New research reveals combined cell therapy enhances cardiac performance following heart attack
A new study from the Interdisciplinary Stem Cell Institute (ISCI) at the University of Miami Miller School of Medicine finds that combination stem cell therapy, using c-kit+ cardiac stem cells (CSCs) and mesenchymal stem cells (MSCs) can significantly enhance cardiac performance in chronic ischemic cardiomyopathy following a heart attack. This is the first time a combination of cells has been used in a large animal pre-clinical trial of established heart failure by researchers at ISCI.
Dr. Joshua Hare, director of Interdisciplinary Stem Cell Institute, led the study, "Synergistic Effects of Combined Cell Therapy for Chronic Ischemic Cardiomyopathy," which published on November 2, 2015 in the Journal of the American College of Cardiology.
"Previous work from our laboratory strongly supported the scientific rationale for cell combination therapy," says Hare. "Now, as the field is growing, ISCI is showing the benefit of combining multiple types of cells to produce a stronger, more effective treatment option for patients with severe heart damage and heart failure."
This study centered on large animals three months after experiencing a heart attack. The animals were divided into three cohorts. The first group received transendocardial injections of MSCs, while the second group received a combination of MSCs and cardiac-derived CSCs. The third group acted as a controlled placebo group. Cardiac MRIs were performed to determine cardiac function before and after therapy.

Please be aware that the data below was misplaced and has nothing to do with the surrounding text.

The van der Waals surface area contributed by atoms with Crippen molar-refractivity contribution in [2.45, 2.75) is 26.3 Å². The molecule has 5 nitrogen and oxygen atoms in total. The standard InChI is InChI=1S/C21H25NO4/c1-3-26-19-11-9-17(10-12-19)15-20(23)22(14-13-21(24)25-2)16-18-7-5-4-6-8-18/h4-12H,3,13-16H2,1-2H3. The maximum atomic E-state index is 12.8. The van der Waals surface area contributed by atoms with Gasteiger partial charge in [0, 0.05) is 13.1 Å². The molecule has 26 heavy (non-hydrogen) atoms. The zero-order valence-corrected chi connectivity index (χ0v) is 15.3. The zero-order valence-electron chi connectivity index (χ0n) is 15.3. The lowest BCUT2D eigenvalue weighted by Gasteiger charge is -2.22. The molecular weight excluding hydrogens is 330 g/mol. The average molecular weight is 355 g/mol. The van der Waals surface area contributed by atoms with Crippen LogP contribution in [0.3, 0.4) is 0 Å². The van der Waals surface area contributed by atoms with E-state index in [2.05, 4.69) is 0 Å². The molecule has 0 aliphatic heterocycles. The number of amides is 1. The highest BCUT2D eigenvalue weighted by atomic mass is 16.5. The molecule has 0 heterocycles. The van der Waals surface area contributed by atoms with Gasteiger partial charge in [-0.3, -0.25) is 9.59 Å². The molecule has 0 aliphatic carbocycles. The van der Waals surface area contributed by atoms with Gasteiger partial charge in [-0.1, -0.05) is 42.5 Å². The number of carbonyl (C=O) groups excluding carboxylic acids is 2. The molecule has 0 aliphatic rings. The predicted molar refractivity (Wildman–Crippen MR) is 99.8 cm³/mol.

Both groups of cell-treated animals exhibited a significant reduction in scar size. However, the group that received the combination of MSCs and cardiac-derived CSCs also demonstrated increased viable tissue, improved contractile performance, and increased formation of new cardiomyocytes, which contribute to heart repair. The group that received the combination cell therapy continued to show substantial cardiac enhancement for at least three months post treatment.
According to the American Heart Association, 85.6 million Americans are living with some form of heart disease. "This study has the potential to be a turning point for stem cell research," said Hare. "This is the first time, as scientists, that we are understanding how interactions between multiple cell types can create more effective treatments." While further testing is needed, these findings establish the safety and efficacy of combination cell-based treatments, taking the next steps in developing stem cell-based therapies for the prevention and treatment of cardiovascular disease in humans.